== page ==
What a great story! When I at the same age (36) I gained two stepchildren and it was always difficult dealing with other peoples children, so for some time relationships with my 12 year old stepson were sometimes somewhat strained. He did like running and used to join my running group and much against my advice decided to run a marathon. This he achieved in a school fundraising event. Unfortunately it did not do his knees any good. After 2 years he decided to join his friend who had taken up pole-vault. He showed no great talent, it fact most of his friends could high jump higher! Aged 14 he wrote a school.essay declaring that he was going to be an Olympic athlete. In 1985 I suggested he take the offer of a track scholarship to the Univ of New Mexico, so moved from Australia to the US made all-American, won the Commonwealth Games pole-vault and represented Australia in two Olympic Games ending up as a 19 foot vaulter. He now lives in California and has just been voted assistant coach of the year for the work he done with young vaulters. I hope he learnt something from me, I certainly learnt a lot from him.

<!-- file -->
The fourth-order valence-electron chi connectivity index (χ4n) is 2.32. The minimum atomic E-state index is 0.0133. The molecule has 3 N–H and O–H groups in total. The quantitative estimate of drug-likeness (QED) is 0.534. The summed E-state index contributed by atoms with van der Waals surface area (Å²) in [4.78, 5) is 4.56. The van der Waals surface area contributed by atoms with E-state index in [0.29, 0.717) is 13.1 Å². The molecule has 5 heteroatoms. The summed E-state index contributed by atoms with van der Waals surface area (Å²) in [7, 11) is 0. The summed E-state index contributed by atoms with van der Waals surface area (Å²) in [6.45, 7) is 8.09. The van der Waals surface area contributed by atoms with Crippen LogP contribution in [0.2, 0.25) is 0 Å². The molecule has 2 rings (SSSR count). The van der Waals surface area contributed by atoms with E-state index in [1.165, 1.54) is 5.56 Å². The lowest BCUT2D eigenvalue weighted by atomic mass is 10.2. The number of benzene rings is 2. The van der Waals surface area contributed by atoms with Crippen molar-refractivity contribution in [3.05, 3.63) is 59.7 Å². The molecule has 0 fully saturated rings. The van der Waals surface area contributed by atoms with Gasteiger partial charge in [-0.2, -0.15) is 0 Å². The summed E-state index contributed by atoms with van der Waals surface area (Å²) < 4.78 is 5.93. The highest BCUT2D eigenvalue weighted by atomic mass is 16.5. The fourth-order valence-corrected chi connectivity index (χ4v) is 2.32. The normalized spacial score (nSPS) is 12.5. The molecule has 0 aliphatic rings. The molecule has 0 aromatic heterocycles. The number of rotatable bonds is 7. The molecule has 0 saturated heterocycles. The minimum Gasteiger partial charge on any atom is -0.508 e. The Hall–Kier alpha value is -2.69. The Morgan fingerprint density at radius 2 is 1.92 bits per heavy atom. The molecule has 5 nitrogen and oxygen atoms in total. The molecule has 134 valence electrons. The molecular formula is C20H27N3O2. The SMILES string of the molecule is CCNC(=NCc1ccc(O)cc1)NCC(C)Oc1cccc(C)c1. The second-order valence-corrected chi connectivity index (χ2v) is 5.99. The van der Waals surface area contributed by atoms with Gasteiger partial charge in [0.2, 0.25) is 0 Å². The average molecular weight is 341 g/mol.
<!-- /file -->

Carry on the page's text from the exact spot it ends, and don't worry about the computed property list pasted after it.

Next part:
15. Janila says:

    This all the more shows what an inspiration you are, Brian. Thanks for sharing this story! It made my night. Your son is lucky to have such a cool dad. Have a merry Christmas and a fulfilling New Year!

  16. Smithjam says:

    Congrats on it all Brian! And speaking of parenthood…. I am sure you make YOUR dad very proud! Thanks for sharing! Miss you, and can’t wait to meet Carrie some day. Merry Christmas!

  17. Theo says:

    Awesome story and reminder! Merry Xmas!

  18. Phil Hueston says:

    Thanks Brian and welcome to fatherhood! Great insights again!

    Merry Christmas and a Blessed New Year to your and your family!